In practically every way, Logan is no typical X-Men movie. For one thing, it's reportedly Hugh Jackman's last, and it stars the actor as an older, slower, and weaker version of the hero fans have come to know and love. For another, it has a hard R-rating, and there's no F-word left unspoken or gory death left unseen. And then there's the matter of Donald Pierce, the movie's main antagonist. Played by Boyd Holbrook (Narcos), Logan villain Pierce is no typical X-Men Big Bad; instead of being power-hungry or filled with anger, the character is, well, actually pretty fun.
"Donald is very morbidly playful," explains Holbrook, speaking via phone in early February. "He doesn’t give a damn about Logan — he’s very playful with him... what other people hold to be of value, I think Donald’s disregard for that is what makes him fun."
For Holbrook, the most crucial element of bringing Pierce, the head of Transigen security, to life was making him as real as possible, even though he stems from the pages of a Marvel comic. "Hopefully when you see Donald, you don’t see it as oh, here’s the villain, here comes the cliche," Holbrook says. "Everything in this film is very rooted, which I think makes this film more of a character-driven piece. Everything’s established in the relationships and the values that all these people are holding."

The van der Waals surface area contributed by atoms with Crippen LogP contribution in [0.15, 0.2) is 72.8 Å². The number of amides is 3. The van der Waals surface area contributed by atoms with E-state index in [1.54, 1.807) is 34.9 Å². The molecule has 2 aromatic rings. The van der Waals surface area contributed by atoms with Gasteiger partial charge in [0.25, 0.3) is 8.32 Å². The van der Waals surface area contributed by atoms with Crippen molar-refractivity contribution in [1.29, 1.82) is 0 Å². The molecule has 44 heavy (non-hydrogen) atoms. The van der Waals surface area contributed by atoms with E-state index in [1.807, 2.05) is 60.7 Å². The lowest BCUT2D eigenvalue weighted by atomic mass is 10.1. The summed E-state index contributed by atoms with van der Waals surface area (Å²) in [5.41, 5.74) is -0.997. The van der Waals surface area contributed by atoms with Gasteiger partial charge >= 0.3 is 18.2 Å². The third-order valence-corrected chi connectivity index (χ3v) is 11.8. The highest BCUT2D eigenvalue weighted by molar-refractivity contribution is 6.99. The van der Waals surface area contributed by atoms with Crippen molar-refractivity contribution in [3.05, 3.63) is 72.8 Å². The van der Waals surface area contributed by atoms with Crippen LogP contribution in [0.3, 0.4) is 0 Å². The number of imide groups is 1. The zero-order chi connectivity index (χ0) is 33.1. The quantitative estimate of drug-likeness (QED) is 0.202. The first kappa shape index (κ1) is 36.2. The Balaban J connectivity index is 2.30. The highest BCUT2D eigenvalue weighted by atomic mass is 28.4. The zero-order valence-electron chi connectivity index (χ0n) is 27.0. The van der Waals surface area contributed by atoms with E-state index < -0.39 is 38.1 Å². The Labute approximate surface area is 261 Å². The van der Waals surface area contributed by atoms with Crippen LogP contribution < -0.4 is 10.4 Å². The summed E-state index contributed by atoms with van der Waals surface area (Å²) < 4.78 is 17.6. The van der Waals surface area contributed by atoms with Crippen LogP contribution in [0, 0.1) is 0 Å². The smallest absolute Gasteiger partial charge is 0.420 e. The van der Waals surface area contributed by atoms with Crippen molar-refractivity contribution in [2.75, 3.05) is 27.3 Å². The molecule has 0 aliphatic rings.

And while Pierce may not have a villain's usual motivations, he does have one primary goal: to get Laura (Dafne Keen), a young, intensely powerful mutant, back in his clutches, for reasons certainly neither Holbrook nor I will spoil here. "She’s an asset — she’s an economical partisan of my company, so I need that back," is all the actor will say of Laura. "That’s a very big investment for me."
Laura's connection to the film's other character helps make Logan far more intimate a movie than its X-Men predecessors, or most films in the comic book genre, for that matter. The movie follows a broken and battered Wolverine, who's forced to bring out the claws and get back in action when Laura suddenly arrives in his life. There are plenty of fight scenes and the Marvel easter eggs fans have come to expect, yes, but by and large, Logan is more of a thoughtful thriller than a superhero epic.
That said, it is still an X-Men movie, and Holbrook, for one, was not immune to the franchise's influence in Hollywood. "It was a little overwhelming at first," he admits. A conversation with Jackman on set one day early on, in which the star complimented Holbrook on his audition tape, helped ease his nerves, but even still, joining such a powerhouse series came with some pressure, he says.
Thankfully, Holbrook can relax in knowing that his Pierce is one formidable villain, a worthy foe to Wolverine. The ex-military man may not be your average on-screen enemy, but it's his uniqueness, as driven by Holbrook, that makes him such a compelling part of Logan.